Jeff Lunden

Jeff Lunden is a freelance arts reporter and producer whose stories have been heard on NPR's Morning Edition, All Things Considered and Weekend Edition, as well as on other public radio programs.

Lunden contributed several segments to the Peabody Award-winning series The NPR 100, and was producer of the NPR Music series Discoveries at Walt Disney Concert Hall, hosted by Renee Montagne. He has produced more than a dozen documentaries on musical theater and Tin Pan Alley for NPR — most recently A Place for Us: Fifty Years of West Side Story.

Other documentaries have profiled George and Ira Gershwin, Stephen Sondheim, Richard Rodgers, Oscar Hammerstein, Lorenz Hart, Harold Arlen and Jule Styne. Lunden has won several awards, including the Gold Medal from the New York Festival International Radio Broadcasting Awards and a CPB Award.

Lunden is also a theater composer. He wrote the score for the musical adaptation of Arthur Kopit's Wings (book and lyrics by Arthur Perlman), which won the 1994 Lucille Lortel Award for Outstanding Off-Broadway Musical. Other works include Another Midsummer Night, Once on a Summer's Day and adaptations of The Little Prince and The Adventures of Huckleberry Finn for Theatreworks/USA.

Lunden is currently working with Perlman on an adaptation of Swift as Desire, a novel of magic realism from Like Water for Chocolate author Laura Esquivel. He lives in Brooklyn, N.Y.

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2:29am

Thu December 6, 2012
Deceptive Cadence

Anonymous 4 Marks A Milestone Year, Together And Alone

Originally published on Thu December 6, 2012 8:05 am

To mark the group's 25th anniversary, Anonymous 4 commissioned the new piece love fail from Pulitzer Prize-winning composer David Lang.
Chris Carroll Brooklyn Academy of Music

As of this year, the vocal group Anonymous 4 has been introducing modern audiences to medieval music for a quarter century. When the all-female quartet asked David Lang to help mark the occasion by writing them some music, he didn't need any convincing. The Pulitzer Prize-winning composer was already a big fan.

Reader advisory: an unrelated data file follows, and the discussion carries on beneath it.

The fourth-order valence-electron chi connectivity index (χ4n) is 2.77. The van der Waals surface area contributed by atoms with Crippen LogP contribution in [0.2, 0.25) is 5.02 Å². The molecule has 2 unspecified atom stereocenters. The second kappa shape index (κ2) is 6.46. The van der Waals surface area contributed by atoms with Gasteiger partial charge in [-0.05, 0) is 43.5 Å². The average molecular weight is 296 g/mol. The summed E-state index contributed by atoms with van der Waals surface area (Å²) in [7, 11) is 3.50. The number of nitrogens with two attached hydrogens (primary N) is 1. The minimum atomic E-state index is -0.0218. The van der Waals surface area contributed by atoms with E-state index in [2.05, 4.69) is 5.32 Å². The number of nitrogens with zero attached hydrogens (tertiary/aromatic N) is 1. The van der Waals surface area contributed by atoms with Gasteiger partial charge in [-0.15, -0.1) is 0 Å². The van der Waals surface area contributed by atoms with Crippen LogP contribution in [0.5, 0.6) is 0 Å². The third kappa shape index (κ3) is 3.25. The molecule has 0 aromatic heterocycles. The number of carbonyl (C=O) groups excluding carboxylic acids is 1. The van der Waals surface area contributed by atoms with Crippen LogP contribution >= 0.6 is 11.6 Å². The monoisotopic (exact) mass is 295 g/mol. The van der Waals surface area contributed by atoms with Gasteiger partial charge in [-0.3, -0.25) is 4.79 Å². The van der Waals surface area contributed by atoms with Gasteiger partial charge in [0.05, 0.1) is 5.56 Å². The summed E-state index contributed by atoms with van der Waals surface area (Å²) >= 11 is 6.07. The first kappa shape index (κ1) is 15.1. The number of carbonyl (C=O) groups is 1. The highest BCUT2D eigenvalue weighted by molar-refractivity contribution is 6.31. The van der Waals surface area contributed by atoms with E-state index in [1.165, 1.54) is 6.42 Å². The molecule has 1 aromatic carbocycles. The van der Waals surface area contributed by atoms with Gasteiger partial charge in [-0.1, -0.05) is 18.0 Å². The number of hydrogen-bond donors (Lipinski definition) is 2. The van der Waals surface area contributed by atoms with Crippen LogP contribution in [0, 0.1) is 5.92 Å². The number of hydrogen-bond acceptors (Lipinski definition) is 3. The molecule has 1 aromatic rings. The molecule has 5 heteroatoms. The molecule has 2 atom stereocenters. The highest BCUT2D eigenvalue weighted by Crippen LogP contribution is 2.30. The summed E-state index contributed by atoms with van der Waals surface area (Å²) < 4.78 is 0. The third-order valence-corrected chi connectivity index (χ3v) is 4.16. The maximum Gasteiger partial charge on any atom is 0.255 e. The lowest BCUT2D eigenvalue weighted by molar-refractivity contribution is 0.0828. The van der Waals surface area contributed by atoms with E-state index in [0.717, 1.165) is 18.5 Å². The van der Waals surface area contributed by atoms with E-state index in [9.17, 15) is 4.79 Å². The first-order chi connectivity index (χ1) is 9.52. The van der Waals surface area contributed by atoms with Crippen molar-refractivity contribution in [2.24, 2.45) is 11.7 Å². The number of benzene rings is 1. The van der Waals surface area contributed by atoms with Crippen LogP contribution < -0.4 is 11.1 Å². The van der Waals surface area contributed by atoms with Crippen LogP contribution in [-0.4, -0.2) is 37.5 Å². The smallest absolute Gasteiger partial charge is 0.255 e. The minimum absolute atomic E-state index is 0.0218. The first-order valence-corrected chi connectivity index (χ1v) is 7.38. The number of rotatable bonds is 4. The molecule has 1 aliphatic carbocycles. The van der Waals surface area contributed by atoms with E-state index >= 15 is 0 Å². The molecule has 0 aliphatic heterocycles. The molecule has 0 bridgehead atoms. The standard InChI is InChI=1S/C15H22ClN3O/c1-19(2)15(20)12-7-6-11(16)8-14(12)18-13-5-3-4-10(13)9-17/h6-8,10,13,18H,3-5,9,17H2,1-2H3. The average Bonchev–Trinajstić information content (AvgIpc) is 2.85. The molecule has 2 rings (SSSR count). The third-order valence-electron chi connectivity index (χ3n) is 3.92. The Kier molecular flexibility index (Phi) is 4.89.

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3:03am

Fri November 30, 2012
Deceptive Cadence

The Peony Pavilion: A Vivid Dream In A Garden

Originally published on Fri November 30, 2012 8:43 pm

A garden serves as the stage in the opera.
Zhang Yi

The Peony Pavilion is one of China's most famous operas, but uncut performances of this romantic 16th century work can take more than 22 hours. Chinese composer Tan Dun, who's best known for his Academy Award-winning score for the film Crouching Tiger, Hidden Dragon, has adapted the work into a compact 75 minutes.

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11:00pm

Fri November 9, 2012
Deceptive Cadence

John Williams' Inevitable Themes

Originally published on Thu November 15, 2012 9:52 am

Flanked by composer Leonard Slatkin and soprano Jessye Norman, John Williams takes a bow during his 80th-birthday celebration at Tanglewood in August.
Stu Rosner

For more than 50 years, John Williams' music has taken us to galaxies far, far away through adventures here on earth, made us feel giddy joy and occasionally scared us to death.

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1:03am

Thu October 18, 2012
Deceptive Cadence

Philadelphia Orchestra Reboots With New Music Director

Originally published on Thu October 18, 2012 11:11 am

Yannick Nezet-Seguin leads the Philadelphia Orchestra.
Ryan Donnell

Everywhere you look right now, it seems like American symphony orchestras are fighting for their lives — strikes, lockouts, bankruptcy. Perhaps the biggest example is the world-renowned Philadelphia Orchestra, which is just coming out of its own bankruptcy. Tonight, its new 37-year-old music director takes the podium as the venerable orchestra begins a reboot.

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3:06pm

Wed October 10, 2012
Deceptive Cadence

During Lockout Season, Orchestra Musicians Grapple With Their Future

Originally published on Thu October 11, 2012 12:05 pm

The Minnesota Orchestra is one of many orchestras around the country dealing with labor disputes.
Greg Helgeson

It's been a tumultuous time for American orchestras. Labor disputes have shut down the Minnesota Orchestra and Indianapolis Symphony, and strikes and lockouts have affected orchestras in Chicago, Atlanta and Louisville in the past year.

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